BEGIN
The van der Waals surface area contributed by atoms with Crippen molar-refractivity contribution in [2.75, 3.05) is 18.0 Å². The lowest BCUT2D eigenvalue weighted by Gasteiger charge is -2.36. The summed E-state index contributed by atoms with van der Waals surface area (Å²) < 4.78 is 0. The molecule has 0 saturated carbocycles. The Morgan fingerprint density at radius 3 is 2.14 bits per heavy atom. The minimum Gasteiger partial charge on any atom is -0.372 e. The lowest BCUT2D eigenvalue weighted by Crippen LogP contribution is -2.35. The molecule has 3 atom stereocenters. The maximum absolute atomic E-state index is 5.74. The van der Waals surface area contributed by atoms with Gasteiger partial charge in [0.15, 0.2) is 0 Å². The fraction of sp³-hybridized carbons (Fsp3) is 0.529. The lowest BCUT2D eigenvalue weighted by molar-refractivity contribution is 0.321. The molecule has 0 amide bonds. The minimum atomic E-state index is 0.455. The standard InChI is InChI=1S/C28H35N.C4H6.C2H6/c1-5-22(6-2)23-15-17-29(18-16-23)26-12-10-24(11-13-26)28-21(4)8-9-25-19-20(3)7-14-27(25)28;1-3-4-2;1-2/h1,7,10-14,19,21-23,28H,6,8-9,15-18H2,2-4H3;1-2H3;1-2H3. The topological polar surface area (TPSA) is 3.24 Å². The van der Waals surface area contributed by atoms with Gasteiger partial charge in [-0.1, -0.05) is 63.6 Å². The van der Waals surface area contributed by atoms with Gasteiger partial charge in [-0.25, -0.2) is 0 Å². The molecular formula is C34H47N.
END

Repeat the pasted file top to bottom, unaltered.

The van der Waals surface area contributed by atoms with Crippen molar-refractivity contribution in [2.75, 3.05) is 18.0 Å². The lowest BCUT2D eigenvalue weighted by Gasteiger charge is -2.36. The summed E-state index contributed by atoms with van der Waals surface area (Å²) < 4.78 is 0. The molecule has 0 saturated carbocycles. The Morgan fingerprint density at radius 3 is 2.14 bits per heavy atom. The minimum Gasteiger partial charge on any atom is -0.372 e. The lowest BCUT2D eigenvalue weighted by Crippen LogP contribution is -2.35. The molecule has 3 atom stereocenters. The maximum absolute atomic E-state index is 5.74. The van der Waals surface area contributed by atoms with Gasteiger partial charge in [0.15, 0.2) is 0 Å². The fraction of sp³-hybridized carbons (Fsp3) is 0.529. The lowest BCUT2D eigenvalue weighted by molar-refractivity contribution is 0.321. The molecule has 0 amide bonds. The minimum atomic E-state index is 0.455. The standard InChI is InChI=1S/C28H35N.C4H6.C2H6/c1-5-22(6-2)23-15-17-29(18-16-23)26-12-10-24(11-13-26)28-21(4)8-9-25-19-20(3)7-14-27(25)28;1-3-4-2;1-2/h1,7,10-14,19,21-23,28H,6,8-9,15-18H2,2-4H3;1-2H3;1-2H3. The topological polar surface area (TPSA) is 3.24 Å². The van der Waals surface area contributed by atoms with Gasteiger partial charge in [-0.1, -0.05) is 63.6 Å². The van der Waals surface area contributed by atoms with Gasteiger partial charge in [-0.25, -0.2) is 0 Å². The molecular formula is C34H47N.